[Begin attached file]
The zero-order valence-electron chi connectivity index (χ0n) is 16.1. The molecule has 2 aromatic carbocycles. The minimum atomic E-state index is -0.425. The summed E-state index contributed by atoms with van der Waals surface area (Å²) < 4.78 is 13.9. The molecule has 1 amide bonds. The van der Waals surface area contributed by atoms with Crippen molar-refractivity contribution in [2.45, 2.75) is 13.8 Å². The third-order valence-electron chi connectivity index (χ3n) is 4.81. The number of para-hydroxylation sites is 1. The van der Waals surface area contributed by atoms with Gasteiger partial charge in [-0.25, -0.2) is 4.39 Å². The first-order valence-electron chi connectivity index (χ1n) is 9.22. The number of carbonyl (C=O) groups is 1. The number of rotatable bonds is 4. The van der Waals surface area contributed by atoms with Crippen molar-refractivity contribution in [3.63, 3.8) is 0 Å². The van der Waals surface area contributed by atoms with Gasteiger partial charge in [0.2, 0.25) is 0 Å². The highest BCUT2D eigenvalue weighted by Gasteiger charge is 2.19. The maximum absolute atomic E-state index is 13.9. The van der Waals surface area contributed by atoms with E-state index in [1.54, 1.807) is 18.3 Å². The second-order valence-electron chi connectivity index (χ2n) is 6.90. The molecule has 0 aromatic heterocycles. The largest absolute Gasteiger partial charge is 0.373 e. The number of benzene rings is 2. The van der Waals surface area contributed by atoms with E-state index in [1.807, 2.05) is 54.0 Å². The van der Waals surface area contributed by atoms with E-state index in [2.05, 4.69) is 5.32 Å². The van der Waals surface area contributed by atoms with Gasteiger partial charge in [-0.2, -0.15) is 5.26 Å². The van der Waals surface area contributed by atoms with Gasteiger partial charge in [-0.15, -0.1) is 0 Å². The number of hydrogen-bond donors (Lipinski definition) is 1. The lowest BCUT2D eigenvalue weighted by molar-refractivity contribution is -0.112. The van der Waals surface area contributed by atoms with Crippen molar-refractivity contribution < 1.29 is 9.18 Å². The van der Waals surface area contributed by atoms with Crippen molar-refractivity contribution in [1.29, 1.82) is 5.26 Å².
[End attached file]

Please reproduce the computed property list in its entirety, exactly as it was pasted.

The zero-order valence-electron chi connectivity index (χ0n) is 16.1. The molecule has 2 aromatic carbocycles. The minimum atomic E-state index is -0.425. The summed E-state index contributed by atoms with van der Waals surface area (Å²) < 4.78 is 13.9. The molecule has 1 amide bonds. The van der Waals surface area contributed by atoms with Crippen molar-refractivity contribution in [2.45, 2.75) is 13.8 Å². The third-order valence-electron chi connectivity index (χ3n) is 4.81. The number of para-hydroxylation sites is 1. The van der Waals surface area contributed by atoms with Gasteiger partial charge in [-0.25, -0.2) is 4.39 Å². The first-order valence-electron chi connectivity index (χ1n) is 9.22. The number of carbonyl (C=O) groups is 1. The number of rotatable bonds is 4. The van der Waals surface area contributed by atoms with Crippen molar-refractivity contribution in [3.63, 3.8) is 0 Å². The van der Waals surface area contributed by atoms with Gasteiger partial charge in [0.2, 0.25) is 0 Å². The highest BCUT2D eigenvalue weighted by Gasteiger charge is 2.19. The maximum absolute atomic E-state index is 13.9. The van der Waals surface area contributed by atoms with E-state index in [1.54, 1.807) is 18.3 Å². The second-order valence-electron chi connectivity index (χ2n) is 6.90. The molecule has 0 aromatic heterocycles. The largest absolute Gasteiger partial charge is 0.373 e. The number of benzene rings is 2. The van der Waals surface area contributed by atoms with E-state index in [1.807, 2.05) is 54.0 Å². The van der Waals surface area contributed by atoms with E-state index in [2.05, 4.69) is 5.32 Å². The van der Waals surface area contributed by atoms with Gasteiger partial charge in [-0.2, -0.15) is 5.26 Å². The van der Waals surface area contributed by atoms with Gasteiger partial charge in [-0.15, -0.1) is 0 Å². The number of hydrogen-bond donors (Lipinski definition) is 1. The lowest BCUT2D eigenvalue weighted by molar-refractivity contribution is -0.112. The van der Waals surface area contributed by atoms with Crippen molar-refractivity contribution < 1.29 is 9.18 Å². The van der Waals surface area contributed by atoms with Crippen molar-refractivity contribution in [1.29, 1.82) is 5.26 Å².